She received a ticket of leave for Paterson in 1838 which was cancelled in January 1843 when she was admitted to Newcastle gaol for 14 days solitary, having been found guilty of stealing meat from the slaughterhouse of Mr. Wiseman. She was assigned to Rev. Wilton at Newcastle in May 1843 when her ticket was again cancelled. In 1846 Elizabeth Capps and Sarah Sherrard were admitted to Newcastle gaol from Paterson having been found guilty by Magistrate Charles Boydell, of being improper characters and living in a disorderly house. They were forwarded to Hyde Park Barracks with recommendation that their tickets be cancelled. Elizabeth was granted a ticket of leave for Liverpool in 1847. She accused Samuel Major of Liverpool with assault with intent to rape in 1848 however, without calling on the prisoner for his defence, the jury returned a verdict of not guilty and the prisoner was discharged. She was granted a conditional pardon on 9 August 1852.
Rachael Davis was born in Glamorganshire, Wales in 1797 She was convicted of highway robbery at Gloucester Assizes on 3 April 1822 and sentenced to transportation for life.. Rachael was granted permission to marry Thomas Burley or Barlow (ship Hadlow) in August 1823 in Sydney and was living in Sydney with him in 1825 (muster). She was assigned to John Bingle in 1828. She was sent to Sydney gaol in June 1831 and from there to the
Parramatta Female Factory under sentence of 6 weeks in 1st Class, her master having no further use for her. She was granted a ticket of leave for the district of Maitland in 1845. She was granted a ticket of leave for Vale of Clwyd on 5 November 1838. (38/1791), which was altered to Maitland 7 October 1840. This was cancelled in November 1840 for being out of her district and living in a state of adultery. She was granted a conditional pardon in 1849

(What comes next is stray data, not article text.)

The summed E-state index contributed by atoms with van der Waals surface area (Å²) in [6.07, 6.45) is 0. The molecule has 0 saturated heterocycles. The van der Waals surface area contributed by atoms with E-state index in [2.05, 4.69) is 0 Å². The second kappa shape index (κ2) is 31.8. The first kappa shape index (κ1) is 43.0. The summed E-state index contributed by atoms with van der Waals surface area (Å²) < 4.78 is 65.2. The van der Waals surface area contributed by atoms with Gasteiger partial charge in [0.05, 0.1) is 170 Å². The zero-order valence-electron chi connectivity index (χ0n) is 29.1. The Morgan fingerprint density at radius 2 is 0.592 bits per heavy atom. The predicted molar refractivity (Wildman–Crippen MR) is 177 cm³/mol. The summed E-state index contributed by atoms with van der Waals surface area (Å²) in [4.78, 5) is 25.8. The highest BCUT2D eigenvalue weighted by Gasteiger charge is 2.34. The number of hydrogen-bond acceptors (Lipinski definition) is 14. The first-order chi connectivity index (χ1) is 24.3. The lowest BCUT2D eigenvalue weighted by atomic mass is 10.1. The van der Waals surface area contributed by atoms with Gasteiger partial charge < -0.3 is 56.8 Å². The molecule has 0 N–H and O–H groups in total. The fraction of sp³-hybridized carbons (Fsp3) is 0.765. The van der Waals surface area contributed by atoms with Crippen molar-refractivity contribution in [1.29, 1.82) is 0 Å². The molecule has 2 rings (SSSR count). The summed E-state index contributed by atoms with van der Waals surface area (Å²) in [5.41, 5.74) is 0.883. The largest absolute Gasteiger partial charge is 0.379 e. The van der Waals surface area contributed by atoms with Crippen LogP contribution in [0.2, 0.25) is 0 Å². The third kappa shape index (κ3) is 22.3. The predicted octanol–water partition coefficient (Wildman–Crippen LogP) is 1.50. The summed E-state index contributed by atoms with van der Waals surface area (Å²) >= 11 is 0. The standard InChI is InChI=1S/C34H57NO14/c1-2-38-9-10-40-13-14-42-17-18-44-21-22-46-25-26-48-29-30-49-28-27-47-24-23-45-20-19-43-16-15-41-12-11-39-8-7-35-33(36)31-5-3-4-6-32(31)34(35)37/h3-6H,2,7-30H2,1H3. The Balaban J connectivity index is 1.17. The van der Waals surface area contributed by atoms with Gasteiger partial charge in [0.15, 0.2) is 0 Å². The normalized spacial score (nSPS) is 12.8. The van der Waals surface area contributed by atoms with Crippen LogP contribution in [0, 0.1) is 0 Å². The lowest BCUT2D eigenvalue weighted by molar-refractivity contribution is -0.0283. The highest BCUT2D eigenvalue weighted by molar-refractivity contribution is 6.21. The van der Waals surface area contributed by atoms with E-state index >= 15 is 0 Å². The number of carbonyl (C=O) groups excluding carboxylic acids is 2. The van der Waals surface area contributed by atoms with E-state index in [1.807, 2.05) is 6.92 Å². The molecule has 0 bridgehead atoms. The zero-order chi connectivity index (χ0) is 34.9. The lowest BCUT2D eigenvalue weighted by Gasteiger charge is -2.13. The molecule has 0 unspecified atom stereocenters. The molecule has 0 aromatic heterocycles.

At the Old Bailey, Christiana Ferris was tried for feloniously assaulting Joseph Bentley, on the 14th of January, on the King's highway, putting him in fear, and taking from his person, and against his will, one brooch, value 15 s. , his property. Found guilty of stealing from the person only, and sentenced to transportation for Life, aged 22. In October 1823 her application to marry Joseph Nicholson was refused as she had stated on arrival that she was married. As Christiana Harris, she was granted permission to marry John McIntosh at Parramatta in March 1824. She was sent to Newcastle gaol for drunkenness in January 1840. She was granted a ticket of leave for Paterson in 1841. In February 1843 she was admitted to Newcastle gaol again charged with repeated drunkenness. Her ticket of leave was cancelled and she was returned to government service. She was granted a ticket of leave for Newcastle in 1844 and a conditional pardon in 1849. She was residing
in Maitland in 1851
Hannah Rigby was born in Lancashire, England, where she was employed as an embroiderer. She was convicted of larceny by a court in Liverpool in October 1821 and sentenced to 7 years transportation. In 1824 she married George Page (per Shipley). In September 1826 she was sent to the
Parramatta Female Factory for three month for absconding from service and again in September 1827 for being illegally at large. She was granted a certificate of freedom in 1828 and resided at Newcastle, employed as a seamstress.
In February 1830, Hannah was convicted of stealing 30 yards of ribbon belonging to Frederick Boucher and sentenced to 7 years transportation. She was sent to the penal colony at Moreton Bay where she served her sentence and returned to Sydney in February 1837 and obtained another certificate of freedom the following month. Three months later she was convicted of stealing two hats and received a third sentence of transportation. She arrived back in Moreton Bay on the Isabella in August 1837. In 1853 the Moreton Bay Courier reported on her death - an inquest found that she had died of apoplexy. - Deceased was elderly and lived alone. She was a relict of the old times in Brisbane, having resided there many years before it became a free settlement
Notes and Links
1). The Lord Sidmouth was one of three convict ships bringing female prisoners to New South Wales in 1823, the others being the Woodman and the Mary. A total of 199 female convicts arrived in the colony in 1823.